Trussed up – UK ministers agreed to bow to pressure from Australia and drop binding commitments to the Paris Agreement from the recent UK-Australian trade deal. The leaked email from a senior official shows that both trade minister Liz Truss and business minister Kwasi Kwarteng decided the government could drop both of the climate asks including a reference to Paris Agreement temperature goals from the text of the deal. The UK government will argue that it still references the Paris Agreement – although not its targets – in the text, but this is unlike the EU trade deal, in which temperature commitments are mentioned explicitly. (Sky News)
Hotter than the Dust Bowl – The average temperature during June through August for the contiguous US was 74.0 degrees F (23.3C), 2.6 degrees above average. The National Oceanic and Atmospheric Administration confirmed today that this technically exceeds the record heat of the 1936 Dust Bowl Summer, but the difference is extremely small (less than 0.01 of a degree F). A record 18% of the US experienced record-hot temperatures, with California, Idaho, Nevada, Oregon, and Utah each reporting their warmest summer on record, while 16 other states had one of their top-five warmest summers on record. Precipitation was also above average making it the eighth-wettest summer in the historical record. The release also notes the devastating flooding disasters and California wildfires taking place this summer.
Inching along – The Illinois House of Representatives’ Executive Committee advanced a clean energy bill on Thursday that would cut coal-fired emissions by 45% by 2035 and also provide support for nuclear power plants. The 9-6 vote would send the proposal to the House for a full vote, but legislators had not taken action on the proposal by Thursday afternoon. Officials are reportedly working on the final details before a full vote is taken.
Trillion dollar plan – The Democrat-controlled House Energy and Commerce Committee outlined Thursday a $150 bln programme to provide grants to utilities to increase the clean energy supplied to customers. The proposal would give grants to utilities if they see renewable energy increase by 4% YoY, while electricity providers who fail to meet that threshold would have to pay money to the Energy Department. The proposed plan would begin in 2023 and run to 2030, but its implementation remains in doubt as it would be part of a wider $3.5 bln reconciliation bill. The proposal could be approved by a simple majority, but it would require all Senate Democrats to back the proposal. Some moderate Democrats, including West Virginia Senator Joe Manchin, have expressed doubts about the spending plan. (The Hill)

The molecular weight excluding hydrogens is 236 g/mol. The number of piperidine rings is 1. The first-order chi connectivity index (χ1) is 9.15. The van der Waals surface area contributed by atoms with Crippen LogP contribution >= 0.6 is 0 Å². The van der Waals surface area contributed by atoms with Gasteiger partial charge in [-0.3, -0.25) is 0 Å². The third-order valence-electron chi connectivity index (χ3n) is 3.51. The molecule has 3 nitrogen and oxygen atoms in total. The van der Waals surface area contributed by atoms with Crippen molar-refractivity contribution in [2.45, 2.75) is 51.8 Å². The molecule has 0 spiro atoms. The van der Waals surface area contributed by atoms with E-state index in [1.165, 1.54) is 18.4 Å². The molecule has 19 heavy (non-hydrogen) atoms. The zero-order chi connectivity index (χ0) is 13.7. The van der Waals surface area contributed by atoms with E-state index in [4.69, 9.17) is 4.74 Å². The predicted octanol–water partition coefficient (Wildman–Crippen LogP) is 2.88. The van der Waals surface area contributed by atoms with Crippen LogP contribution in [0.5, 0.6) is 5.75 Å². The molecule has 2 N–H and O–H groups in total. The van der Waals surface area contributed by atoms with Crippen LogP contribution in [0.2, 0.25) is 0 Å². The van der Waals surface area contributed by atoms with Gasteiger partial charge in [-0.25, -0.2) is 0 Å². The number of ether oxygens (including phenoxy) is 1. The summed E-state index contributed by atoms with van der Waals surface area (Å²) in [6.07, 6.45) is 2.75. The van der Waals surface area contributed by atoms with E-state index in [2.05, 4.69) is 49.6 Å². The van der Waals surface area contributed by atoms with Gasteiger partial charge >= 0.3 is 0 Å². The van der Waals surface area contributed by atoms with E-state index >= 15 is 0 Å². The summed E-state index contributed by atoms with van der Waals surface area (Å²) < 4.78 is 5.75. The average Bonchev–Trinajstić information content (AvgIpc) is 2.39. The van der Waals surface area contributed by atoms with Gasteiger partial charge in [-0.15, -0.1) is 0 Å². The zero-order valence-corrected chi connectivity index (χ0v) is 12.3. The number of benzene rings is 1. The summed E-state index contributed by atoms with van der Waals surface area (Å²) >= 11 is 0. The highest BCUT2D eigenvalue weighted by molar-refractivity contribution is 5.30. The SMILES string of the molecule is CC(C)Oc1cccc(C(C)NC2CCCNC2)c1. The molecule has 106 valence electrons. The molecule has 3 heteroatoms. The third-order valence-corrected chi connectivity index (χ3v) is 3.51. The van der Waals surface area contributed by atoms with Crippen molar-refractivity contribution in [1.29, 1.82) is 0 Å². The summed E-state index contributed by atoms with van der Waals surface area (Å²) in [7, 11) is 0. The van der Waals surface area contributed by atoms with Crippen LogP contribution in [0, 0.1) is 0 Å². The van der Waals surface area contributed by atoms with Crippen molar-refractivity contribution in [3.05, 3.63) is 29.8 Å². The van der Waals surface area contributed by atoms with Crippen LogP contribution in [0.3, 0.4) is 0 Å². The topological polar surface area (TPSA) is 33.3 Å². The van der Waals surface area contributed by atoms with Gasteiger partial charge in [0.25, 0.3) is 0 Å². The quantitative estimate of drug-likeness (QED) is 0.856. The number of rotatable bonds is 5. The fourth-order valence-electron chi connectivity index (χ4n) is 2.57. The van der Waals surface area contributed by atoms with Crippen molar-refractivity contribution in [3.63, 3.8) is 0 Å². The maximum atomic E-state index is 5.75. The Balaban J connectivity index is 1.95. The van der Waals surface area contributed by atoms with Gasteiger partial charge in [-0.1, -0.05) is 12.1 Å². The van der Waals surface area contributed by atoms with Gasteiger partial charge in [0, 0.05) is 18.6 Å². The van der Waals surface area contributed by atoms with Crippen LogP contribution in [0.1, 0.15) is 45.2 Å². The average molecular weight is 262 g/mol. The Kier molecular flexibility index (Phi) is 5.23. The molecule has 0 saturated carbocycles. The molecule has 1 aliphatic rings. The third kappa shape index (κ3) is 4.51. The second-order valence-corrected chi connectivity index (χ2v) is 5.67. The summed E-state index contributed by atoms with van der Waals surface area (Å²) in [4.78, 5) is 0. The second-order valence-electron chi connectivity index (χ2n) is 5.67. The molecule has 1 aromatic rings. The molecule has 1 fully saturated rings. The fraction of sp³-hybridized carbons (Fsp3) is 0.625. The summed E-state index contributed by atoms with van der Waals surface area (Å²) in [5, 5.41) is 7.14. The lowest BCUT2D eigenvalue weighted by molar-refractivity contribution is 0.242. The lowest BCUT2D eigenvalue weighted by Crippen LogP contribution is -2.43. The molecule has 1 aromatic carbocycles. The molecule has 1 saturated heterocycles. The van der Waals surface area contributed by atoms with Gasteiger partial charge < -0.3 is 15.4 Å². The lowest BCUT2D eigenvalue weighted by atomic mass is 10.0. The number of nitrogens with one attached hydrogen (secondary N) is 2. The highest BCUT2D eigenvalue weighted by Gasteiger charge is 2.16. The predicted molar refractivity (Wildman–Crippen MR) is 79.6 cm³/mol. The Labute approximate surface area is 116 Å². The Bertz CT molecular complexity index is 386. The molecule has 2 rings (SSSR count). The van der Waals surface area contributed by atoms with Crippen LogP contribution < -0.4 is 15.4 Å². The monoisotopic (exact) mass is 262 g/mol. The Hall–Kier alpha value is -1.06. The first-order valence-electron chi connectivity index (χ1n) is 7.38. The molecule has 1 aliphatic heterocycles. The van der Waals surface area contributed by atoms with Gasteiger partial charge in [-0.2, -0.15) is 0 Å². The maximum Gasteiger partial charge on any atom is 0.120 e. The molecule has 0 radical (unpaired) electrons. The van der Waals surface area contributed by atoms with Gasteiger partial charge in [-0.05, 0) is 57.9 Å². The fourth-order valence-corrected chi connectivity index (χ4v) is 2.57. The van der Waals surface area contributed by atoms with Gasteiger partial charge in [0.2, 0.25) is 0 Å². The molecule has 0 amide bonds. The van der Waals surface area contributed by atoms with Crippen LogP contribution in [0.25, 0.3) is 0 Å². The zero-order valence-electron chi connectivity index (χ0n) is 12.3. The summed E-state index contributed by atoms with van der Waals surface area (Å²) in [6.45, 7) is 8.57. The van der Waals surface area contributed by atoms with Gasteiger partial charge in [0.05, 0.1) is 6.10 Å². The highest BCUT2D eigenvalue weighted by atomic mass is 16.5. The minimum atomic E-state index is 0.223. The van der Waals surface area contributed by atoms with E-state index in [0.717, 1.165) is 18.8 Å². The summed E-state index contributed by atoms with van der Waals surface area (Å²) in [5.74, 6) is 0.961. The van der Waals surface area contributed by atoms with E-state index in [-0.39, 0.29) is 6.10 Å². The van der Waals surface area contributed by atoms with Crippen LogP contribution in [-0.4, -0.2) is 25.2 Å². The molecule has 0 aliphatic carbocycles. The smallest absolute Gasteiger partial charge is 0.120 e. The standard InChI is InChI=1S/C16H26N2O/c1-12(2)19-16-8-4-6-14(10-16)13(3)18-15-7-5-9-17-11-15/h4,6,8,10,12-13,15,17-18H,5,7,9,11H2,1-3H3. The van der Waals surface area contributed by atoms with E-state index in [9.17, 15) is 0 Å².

Telus more – Radicle, Canada’s largest developer of compliance-grade carbon credits, is targeting global expansion in announcing an investment of undisclosed size by VC fund TELUS Ventures and others as part of its debenture financing round. The company said this cash injection will enable Radicle to enter new markets beyond its current operations in Canada, the US, and Brazil, to boost offset supply, and also advance the firm’s proprietary corporate climate risk software.
Farm fresh – US offset developer Indigo Ag has disbursed initial payments to its inaugural cohort of 267 farmers, which implemented on-farm practice changes and provide the data required to audit their emissions under CAR’s soil enrichment protocol. The firm said that final credit calculations are due to result in the world’s first crop of agricultural carbon credits generated at scale in spring 2022. It plans to expand eligibility to 28 states and 78% of US cropland. (Successful Farming)
Gaze into the future – NewScientist fast-forwards to 2050 to imagine what an average day will be like when we have slashed our carbon emissions – a picture informed by the latest research, ongoing trials, and expert opinion. ($)